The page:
A pioneering half-frame folding camera that kick started the 645 format.

To say the start of the 30’s decade was economically tough is an understatement. Setting aside the rich, what money people had, either photography wasn’t a priority, or for those with some disposable income, they were looking to make it go further.

Why is the Zeiss Ikon Ikonta 520 a Landmark Camera?

1: The first 16 on 120 folding camera.

New film, new formats

Encouraged by improvements in film stock (slightly faster films with finer grain were appearing), Zeiss Ikon responded to the new economic reality with the excellent idea to double the number of exposures on popular film formats. For 127 film, they introduced three brilliant little cameras; the Baby Box (Tengor), the Kolibri and the Baby Ikonta.

Each camera took 16 frames instead of the usual 8, utilising a double red window system where each number from 1-8 appeared once in each window, to make up the 16. Each of the three cameras satisfied a price point and personal preference for camera type. Lens and shutter options for the Kolibri and Baby Ikonta gave refinement of price and choice.

Enter 645

In 1932, the 16 on 120 format repeated the 16 on 127 idea when Zeiss Ikon gave us another Ikonta; the 520. This was the first camera for the format that is now known as 645. Slightly bigger than the Baby Ikonta, the 520 produced slightly larger and better proportioned negatives than 16 on 127.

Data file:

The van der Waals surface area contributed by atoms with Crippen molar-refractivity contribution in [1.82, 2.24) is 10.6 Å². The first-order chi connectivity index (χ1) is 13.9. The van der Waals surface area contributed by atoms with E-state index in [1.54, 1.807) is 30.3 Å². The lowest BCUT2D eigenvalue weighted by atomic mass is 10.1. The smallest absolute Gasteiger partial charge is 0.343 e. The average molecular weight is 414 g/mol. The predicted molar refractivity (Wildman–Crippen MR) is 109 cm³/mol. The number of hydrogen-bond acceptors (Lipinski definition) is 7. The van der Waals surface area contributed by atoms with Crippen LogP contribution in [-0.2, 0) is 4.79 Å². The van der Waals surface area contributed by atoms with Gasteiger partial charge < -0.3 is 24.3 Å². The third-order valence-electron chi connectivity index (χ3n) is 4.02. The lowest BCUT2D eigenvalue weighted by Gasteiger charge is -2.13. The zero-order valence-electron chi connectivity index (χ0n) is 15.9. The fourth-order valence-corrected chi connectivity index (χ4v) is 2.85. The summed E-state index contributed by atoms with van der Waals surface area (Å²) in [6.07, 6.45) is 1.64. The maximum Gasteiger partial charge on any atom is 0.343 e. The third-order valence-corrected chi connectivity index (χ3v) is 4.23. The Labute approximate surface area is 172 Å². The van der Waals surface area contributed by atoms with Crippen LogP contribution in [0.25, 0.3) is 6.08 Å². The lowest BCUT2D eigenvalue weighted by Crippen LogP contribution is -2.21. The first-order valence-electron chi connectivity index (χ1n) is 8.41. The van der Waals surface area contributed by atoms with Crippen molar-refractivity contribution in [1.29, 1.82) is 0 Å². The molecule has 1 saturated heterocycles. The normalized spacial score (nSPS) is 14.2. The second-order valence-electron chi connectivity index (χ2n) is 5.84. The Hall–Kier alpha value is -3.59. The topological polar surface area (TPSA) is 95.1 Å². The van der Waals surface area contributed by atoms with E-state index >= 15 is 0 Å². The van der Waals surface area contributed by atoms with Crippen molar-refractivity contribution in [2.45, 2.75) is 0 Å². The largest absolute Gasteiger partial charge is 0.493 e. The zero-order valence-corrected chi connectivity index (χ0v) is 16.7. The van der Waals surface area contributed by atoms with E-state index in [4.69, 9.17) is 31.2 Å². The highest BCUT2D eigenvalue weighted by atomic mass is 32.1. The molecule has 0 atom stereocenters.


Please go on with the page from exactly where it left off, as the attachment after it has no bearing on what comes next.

Zeiss Ikon Ikonta 520

My 520 has an everset Telma shutter with limited shutter speeds of 1/100th, 1/50th, /1/25th second, as well a B and T. The 7.5cm Novar Anastigmat has as a decent full aperture of f/4.5, steplessly narrowing down to f/32. Later versions of the camera feature Compur-Rapid shutters with a fuller range of speeds and a Tessar lens.

Light and quick to deploy

The camera is self-erecting, the bellows being released by a button on the top of the body. The whole shebang pops out and clicks into ready position very smoothly and quickly; quite cool.

The Ikonta is light, but does not feel cheap. It’s a lovely little portable pocket shooter with that distinctive Zeiss Ikon styling that sets their cameras apart from others.

Zeiss Ikon Ikonta 520 on its side

Photographs taken with the Zeiss Ikon Ikonta 520

I took the Ikonta 520 to Durham loaded with Ilford HP5, with the results giving a bit of a gothic vibe. Zone focusing and pop-up frame finders are always a challenge. On this occasion, I was often further away from the subject than I thought I was. The shutter speeds proved to be accurate though.

Further Reading:

John’s Cameras
Mike Eckman